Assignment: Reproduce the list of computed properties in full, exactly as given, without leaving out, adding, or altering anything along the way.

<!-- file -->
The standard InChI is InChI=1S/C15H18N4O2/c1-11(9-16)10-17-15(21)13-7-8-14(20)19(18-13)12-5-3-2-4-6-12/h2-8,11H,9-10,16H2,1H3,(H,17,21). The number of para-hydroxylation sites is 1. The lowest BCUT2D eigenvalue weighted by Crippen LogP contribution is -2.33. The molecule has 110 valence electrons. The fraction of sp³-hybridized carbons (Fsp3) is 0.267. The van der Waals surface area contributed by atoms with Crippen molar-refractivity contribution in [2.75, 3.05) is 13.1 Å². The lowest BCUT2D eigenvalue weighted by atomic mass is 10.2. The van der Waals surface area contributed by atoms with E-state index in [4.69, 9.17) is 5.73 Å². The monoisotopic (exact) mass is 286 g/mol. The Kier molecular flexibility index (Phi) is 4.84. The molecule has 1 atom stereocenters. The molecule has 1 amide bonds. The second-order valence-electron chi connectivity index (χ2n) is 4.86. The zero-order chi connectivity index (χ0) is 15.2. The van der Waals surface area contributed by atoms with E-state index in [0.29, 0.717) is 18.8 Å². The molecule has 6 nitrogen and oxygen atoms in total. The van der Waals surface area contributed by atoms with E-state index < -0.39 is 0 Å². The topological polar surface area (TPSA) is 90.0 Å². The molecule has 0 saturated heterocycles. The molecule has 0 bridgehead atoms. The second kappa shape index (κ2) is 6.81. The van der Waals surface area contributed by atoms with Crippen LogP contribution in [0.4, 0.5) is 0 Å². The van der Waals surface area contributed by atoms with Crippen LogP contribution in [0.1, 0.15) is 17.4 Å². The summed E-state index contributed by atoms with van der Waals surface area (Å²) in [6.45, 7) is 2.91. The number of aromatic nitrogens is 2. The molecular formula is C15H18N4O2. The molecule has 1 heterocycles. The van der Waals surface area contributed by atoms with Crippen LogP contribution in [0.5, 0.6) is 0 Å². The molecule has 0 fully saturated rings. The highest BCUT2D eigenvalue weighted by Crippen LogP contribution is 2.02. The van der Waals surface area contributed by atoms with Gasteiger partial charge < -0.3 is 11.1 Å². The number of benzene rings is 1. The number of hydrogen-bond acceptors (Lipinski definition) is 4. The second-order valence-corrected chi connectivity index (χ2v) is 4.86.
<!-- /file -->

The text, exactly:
The standard InChI is InChI=1S/C15H18N4O2/c1-11(9-16)10-17-15(21)13-7-8-14(20)19(18-13)12-5-3-2-4-6-12/h2-8,11H,9-10,16H2,1H3,(H,17,21). The number of para-hydroxylation sites is 1. The lowest BCUT2D eigenvalue weighted by Crippen LogP contribution is -2.33. The molecule has 110 valence electrons. The fraction of sp³-hybridized carbons (Fsp3) is 0.267. The van der Waals surface area contributed by atoms with Crippen molar-refractivity contribution in [2.75, 3.05) is 13.1 Å². The lowest BCUT2D eigenvalue weighted by atomic mass is 10.2. The van der Waals surface area contributed by atoms with E-state index in [4.69, 9.17) is 5.73 Å². The monoisotopic (exact) mass is 286 g/mol. The Kier molecular flexibility index (Phi) is 4.84. The molecule has 1 atom stereocenters. The molecule has 1 amide bonds. The second-order valence-electron chi connectivity index (χ2n) is 4.86. The zero-order chi connectivity index (χ0) is 15.2. The van der Waals surface area contributed by atoms with E-state index in [0.29, 0.717) is 18.8 Å². The molecule has 6 nitrogen and oxygen atoms in total. The van der Waals surface area contributed by atoms with E-state index < -0.39 is 0 Å². The topological polar surface area (TPSA) is 90.0 Å². The molecule has 0 saturated heterocycles. The molecule has 0 bridgehead atoms. The second kappa shape index (κ2) is 6.81. The van der Waals surface area contributed by atoms with Crippen LogP contribution in [0.4, 0.5) is 0 Å². The van der Waals surface area contributed by atoms with Crippen LogP contribution in [0.1, 0.15) is 17.4 Å². The summed E-state index contributed by atoms with van der Waals surface area (Å²) in [6.45, 7) is 2.91. The number of aromatic nitrogens is 2. The molecular formula is C15H18N4O2. The molecule has 1 heterocycles. The van der Waals surface area contributed by atoms with Crippen LogP contribution in [0.5, 0.6) is 0 Å². The molecule has 0 fully saturated rings. The highest BCUT2D eigenvalue weighted by Crippen LogP contribution is 2.02. The van der Waals surface area contributed by atoms with Gasteiger partial charge < -0.3 is 11.1 Å². The number of benzene rings is 1. The number of hydrogen-bond acceptors (Lipinski definition) is 4. The second-order valence-corrected chi connectivity index (χ2v) is 4.86.